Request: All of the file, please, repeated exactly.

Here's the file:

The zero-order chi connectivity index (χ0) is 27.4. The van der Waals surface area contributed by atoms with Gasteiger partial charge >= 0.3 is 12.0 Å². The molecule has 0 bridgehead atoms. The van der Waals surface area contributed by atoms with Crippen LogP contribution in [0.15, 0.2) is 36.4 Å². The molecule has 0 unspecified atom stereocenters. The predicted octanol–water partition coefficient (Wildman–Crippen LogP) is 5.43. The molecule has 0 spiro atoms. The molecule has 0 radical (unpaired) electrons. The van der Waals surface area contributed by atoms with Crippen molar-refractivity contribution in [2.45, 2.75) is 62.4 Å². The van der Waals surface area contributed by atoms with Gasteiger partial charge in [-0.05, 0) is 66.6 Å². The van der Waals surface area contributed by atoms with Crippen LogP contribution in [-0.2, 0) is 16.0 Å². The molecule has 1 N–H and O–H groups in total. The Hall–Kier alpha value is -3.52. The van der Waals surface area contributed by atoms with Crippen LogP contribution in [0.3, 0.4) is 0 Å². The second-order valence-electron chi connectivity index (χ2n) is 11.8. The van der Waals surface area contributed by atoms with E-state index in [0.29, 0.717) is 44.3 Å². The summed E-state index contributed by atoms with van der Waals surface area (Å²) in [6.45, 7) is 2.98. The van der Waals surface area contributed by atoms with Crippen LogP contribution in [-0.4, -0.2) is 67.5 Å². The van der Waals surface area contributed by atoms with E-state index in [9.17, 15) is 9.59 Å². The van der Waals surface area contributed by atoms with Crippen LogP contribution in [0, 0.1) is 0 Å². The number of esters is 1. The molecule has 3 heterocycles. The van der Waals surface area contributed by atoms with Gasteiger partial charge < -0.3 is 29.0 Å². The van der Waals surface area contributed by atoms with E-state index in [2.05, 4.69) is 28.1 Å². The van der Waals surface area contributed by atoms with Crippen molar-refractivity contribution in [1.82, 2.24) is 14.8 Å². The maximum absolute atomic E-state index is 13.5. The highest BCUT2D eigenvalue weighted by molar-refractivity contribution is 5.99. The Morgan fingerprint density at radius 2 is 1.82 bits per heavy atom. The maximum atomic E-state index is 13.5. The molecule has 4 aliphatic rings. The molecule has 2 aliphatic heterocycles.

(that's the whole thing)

The zero-order chi connectivity index (χ0) is 27.4. The van der Waals surface area contributed by atoms with Gasteiger partial charge >= 0.3 is 12.0 Å². The molecule has 0 bridgehead atoms. The van der Waals surface area contributed by atoms with Crippen LogP contribution in [0.15, 0.2) is 36.4 Å². The molecule has 0 unspecified atom stereocenters. The predicted octanol–water partition coefficient (Wildman–Crippen LogP) is 5.43. The molecule has 0 spiro atoms. The molecule has 0 radical (unpaired) electrons. The van der Waals surface area contributed by atoms with Crippen molar-refractivity contribution in [2.45, 2.75) is 62.4 Å². The van der Waals surface area contributed by atoms with Gasteiger partial charge in [-0.05, 0) is 66.6 Å². The van der Waals surface area contributed by atoms with Crippen LogP contribution in [-0.2, 0) is 16.0 Å². The molecule has 1 N–H and O–H groups in total. The Hall–Kier alpha value is -3.52. The van der Waals surface area contributed by atoms with Crippen LogP contribution in [0.3, 0.4) is 0 Å². The second-order valence-electron chi connectivity index (χ2n) is 11.8. The van der Waals surface area contributed by atoms with E-state index in [0.29, 0.717) is 44.3 Å². The summed E-state index contributed by atoms with van der Waals surface area (Å²) in [6.45, 7) is 2.98. The van der Waals surface area contributed by atoms with Crippen LogP contribution in [-0.4, -0.2) is 67.5 Å². The van der Waals surface area contributed by atoms with E-state index in [9.17, 15) is 9.59 Å². The van der Waals surface area contributed by atoms with Crippen LogP contribution in [0, 0.1) is 0 Å². The number of esters is 1. The molecule has 3 heterocycles. The van der Waals surface area contributed by atoms with Gasteiger partial charge < -0.3 is 29.0 Å². The van der Waals surface area contributed by atoms with E-state index in [2.05, 4.69) is 28.1 Å². The van der Waals surface area contributed by atoms with Crippen molar-refractivity contribution in [1.82, 2.24) is 14.8 Å². The maximum absolute atomic E-state index is 13.5. The highest BCUT2D eigenvalue weighted by molar-refractivity contribution is 5.99. The Morgan fingerprint density at radius 2 is 1.82 bits per heavy atom. The maximum atomic E-state index is 13.5. The molecule has 4 aliphatic rings. The molecule has 2 aliphatic heterocycles.